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Hey everyone. Capone in Chicago here.

Before I even had my recorder going on my interview with the great actor Ray Wise, he was confirming a rumor that I'm guessing he'd been asked about several times during the course of his day of interviews promoting the DVD release of one of his most recent film BIG ASS SPIDER (released earlier this month), directed by Mike Mendez. Wise brought up the rumors that he had reunited with his "Twin Peaks" partner in crime, creator David Lynch, to shoot at least one promo for an upcoming Blu-ray box set (said to be on the calendar for release in March or April), that will include both season of the television series, as well as the prequel feature TWIN PEAKS: FIRE WALK WITH ME, along with a massive number of outtakes of the film. Wise wouldn't spill on the details of the promo shoot, but I'm guessing it'll be wonderful

Wise's portrayal of Leland Palmer on "Twin Peaks" allowed him to stretch his limits and show his range, playing everything from the grieving father of murdered Laura to her possessed raging killer. But at the time, it was something of a culmination of a long career in film and television that included everything from a handful of soap operas to guest shots on nearly every TV series on the air during the 1980s to genre classics like SWAMP THING (directed by Wes Craven) and ROBOCOP (directed by Paul Verhoeven), to works like BOB ROBERTS, RISING SUN, and POWDER. In more recent years, we've been fortunate enough to see him bring his voice of authority and penchant for playing slimy politicians and other forms of evil (including the Devil himself in the series "Reaper") to such works as JEEPERS CREEPERS 2, "24," ONE MISSED CALL, GOOD NIGHT AND GOOD LUCK, X-MEN: FIRST CLASS, "Mad Men," and director Quentin Dupieux's most recent WRONG COPS.

At Butt Numb-a-Thon in December, director Adam Green showed us a work-in-progress film DIGGING UP THE MARROW, in which Wise stars as an expert in real-life monsters. It's a role unlike anything I've seen Wise do to date, if only for the fact that he's a man at his wit's end and not in complete control, as he often plays. It a remarkable performance in a film that scared the crap out of me more than once, and I can't wait for you guys to see it.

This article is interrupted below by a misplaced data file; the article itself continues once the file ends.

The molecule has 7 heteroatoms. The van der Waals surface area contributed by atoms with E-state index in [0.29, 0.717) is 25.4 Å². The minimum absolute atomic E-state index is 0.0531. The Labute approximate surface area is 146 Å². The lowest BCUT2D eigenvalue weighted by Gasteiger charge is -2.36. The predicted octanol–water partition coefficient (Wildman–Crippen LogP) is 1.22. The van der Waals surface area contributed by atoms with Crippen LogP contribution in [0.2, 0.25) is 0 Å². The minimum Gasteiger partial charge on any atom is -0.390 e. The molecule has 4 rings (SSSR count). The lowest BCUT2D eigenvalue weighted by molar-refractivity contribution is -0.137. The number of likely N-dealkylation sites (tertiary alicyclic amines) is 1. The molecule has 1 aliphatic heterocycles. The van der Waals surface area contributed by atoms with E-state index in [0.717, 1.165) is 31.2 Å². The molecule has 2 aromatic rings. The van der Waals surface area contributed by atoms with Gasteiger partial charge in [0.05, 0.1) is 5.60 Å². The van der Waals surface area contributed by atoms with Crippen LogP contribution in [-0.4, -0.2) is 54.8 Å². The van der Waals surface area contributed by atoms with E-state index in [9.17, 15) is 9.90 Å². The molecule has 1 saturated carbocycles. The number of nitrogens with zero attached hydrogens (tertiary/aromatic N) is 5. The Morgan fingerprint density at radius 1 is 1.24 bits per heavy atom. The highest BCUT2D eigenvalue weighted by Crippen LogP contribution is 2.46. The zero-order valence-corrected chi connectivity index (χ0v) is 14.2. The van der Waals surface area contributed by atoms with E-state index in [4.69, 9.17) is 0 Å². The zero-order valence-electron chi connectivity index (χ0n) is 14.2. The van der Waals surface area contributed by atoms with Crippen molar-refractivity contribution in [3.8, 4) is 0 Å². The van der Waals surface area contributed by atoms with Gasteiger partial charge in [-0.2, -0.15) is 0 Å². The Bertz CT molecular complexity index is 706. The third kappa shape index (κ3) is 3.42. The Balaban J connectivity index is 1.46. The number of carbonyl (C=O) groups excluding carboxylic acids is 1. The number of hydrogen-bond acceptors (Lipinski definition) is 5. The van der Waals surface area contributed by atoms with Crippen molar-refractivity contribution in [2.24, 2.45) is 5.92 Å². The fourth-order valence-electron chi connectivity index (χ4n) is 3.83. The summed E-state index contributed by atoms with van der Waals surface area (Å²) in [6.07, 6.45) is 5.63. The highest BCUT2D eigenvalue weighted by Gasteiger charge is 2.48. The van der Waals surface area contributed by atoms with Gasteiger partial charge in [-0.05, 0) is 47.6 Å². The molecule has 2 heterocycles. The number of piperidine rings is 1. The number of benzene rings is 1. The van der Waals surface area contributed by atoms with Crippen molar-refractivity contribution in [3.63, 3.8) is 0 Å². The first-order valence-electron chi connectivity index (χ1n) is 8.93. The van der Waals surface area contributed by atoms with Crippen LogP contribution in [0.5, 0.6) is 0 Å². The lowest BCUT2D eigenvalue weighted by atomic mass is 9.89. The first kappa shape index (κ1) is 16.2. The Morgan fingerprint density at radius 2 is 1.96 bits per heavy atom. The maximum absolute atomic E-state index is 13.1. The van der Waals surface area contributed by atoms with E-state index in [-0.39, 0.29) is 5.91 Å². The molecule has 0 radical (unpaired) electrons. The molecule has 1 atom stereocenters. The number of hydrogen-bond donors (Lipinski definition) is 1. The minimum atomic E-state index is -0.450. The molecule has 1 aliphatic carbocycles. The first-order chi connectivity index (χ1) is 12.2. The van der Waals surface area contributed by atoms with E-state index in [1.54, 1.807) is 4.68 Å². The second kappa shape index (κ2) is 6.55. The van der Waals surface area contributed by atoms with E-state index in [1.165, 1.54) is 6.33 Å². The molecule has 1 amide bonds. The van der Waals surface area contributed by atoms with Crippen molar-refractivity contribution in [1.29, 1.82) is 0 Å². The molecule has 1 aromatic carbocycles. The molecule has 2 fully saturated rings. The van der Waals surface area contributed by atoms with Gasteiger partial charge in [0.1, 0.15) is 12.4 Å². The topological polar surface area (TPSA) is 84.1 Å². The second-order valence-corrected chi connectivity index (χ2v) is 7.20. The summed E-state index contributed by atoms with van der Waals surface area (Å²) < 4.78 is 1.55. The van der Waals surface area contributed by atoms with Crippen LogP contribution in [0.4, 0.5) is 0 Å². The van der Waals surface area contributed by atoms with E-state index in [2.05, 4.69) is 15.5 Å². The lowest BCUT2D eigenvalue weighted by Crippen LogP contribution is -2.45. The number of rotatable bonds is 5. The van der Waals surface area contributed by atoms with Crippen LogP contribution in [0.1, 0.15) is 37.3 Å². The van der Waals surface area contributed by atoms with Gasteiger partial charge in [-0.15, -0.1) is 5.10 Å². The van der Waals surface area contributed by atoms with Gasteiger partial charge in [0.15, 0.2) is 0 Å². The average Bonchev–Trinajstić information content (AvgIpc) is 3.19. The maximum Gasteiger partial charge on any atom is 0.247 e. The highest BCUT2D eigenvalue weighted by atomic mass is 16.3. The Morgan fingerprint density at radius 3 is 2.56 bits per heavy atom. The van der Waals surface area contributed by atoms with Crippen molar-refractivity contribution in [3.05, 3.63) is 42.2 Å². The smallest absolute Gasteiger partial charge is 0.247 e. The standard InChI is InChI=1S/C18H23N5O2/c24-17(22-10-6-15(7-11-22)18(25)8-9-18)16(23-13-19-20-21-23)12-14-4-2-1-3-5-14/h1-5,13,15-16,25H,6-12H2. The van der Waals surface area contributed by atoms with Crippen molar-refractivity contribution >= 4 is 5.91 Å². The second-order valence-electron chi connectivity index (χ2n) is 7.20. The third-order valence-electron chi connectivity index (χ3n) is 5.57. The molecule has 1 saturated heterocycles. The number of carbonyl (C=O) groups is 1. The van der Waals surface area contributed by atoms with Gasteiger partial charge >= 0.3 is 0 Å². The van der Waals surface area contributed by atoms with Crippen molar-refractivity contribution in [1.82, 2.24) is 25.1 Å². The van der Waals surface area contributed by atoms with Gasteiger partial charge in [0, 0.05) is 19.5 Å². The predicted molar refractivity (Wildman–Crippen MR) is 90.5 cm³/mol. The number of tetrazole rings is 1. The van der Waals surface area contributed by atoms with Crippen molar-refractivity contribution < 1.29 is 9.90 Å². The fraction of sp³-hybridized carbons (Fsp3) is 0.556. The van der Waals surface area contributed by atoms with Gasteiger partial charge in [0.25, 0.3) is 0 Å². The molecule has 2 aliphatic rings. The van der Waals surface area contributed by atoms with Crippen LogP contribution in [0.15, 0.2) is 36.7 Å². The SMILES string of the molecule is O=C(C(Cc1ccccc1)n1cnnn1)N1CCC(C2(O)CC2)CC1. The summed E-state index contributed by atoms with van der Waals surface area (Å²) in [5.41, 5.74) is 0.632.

It's been a while since I've done a Legends column. The truth is, I've been truly itching to do one for months now, and I think Ray Wise is just the right performer to bring the feature back to its rightful glory. I suspect that Wise has a photographic memory, because he always seems able to pull out the most miniscule detail about a role he's played or some story about a films or series he was a part of. It certain makes for a series of great stories and remembrances. With that, please enjoy the hell out of my talk with the masterful Ray Wise…

Ray Wise: Hi, Steve.

Capone: Hi, Ray. How are you?

RW: I’m good. How are you?

Capone: Very good. There’s no way you would remember this, but we met at a San Diego Comic Con a few years ago at a party; I think it was right after "Reaper" had just gone off the air, and I was singing its praises to you, and you seemed very happy that someone remembered it so fondly. There were a bunch of actors from "Game of Thrones" at the party.

RW: Oh right, I absolutely remember that party.

Capone: But I zeroed right in on you.

RW: Oh, good.

Capone: In many of the interviews with you and articles about you, people make a point to talk about the fact that you have specialized in playing the quintessential bad guy. But I actually think in a broader sense you tend to play men of authority really well. Sometimes it’s just the way you dress, you’ve got this great head of hair, and the voice of course. Like in BIG ASS SPIDER, you’re a guy in the military and you’ve played that before.

RW: We have good and bad aspects of our characters.

Capone; Oh, absolutely. Where does that authoritative voice in you come from?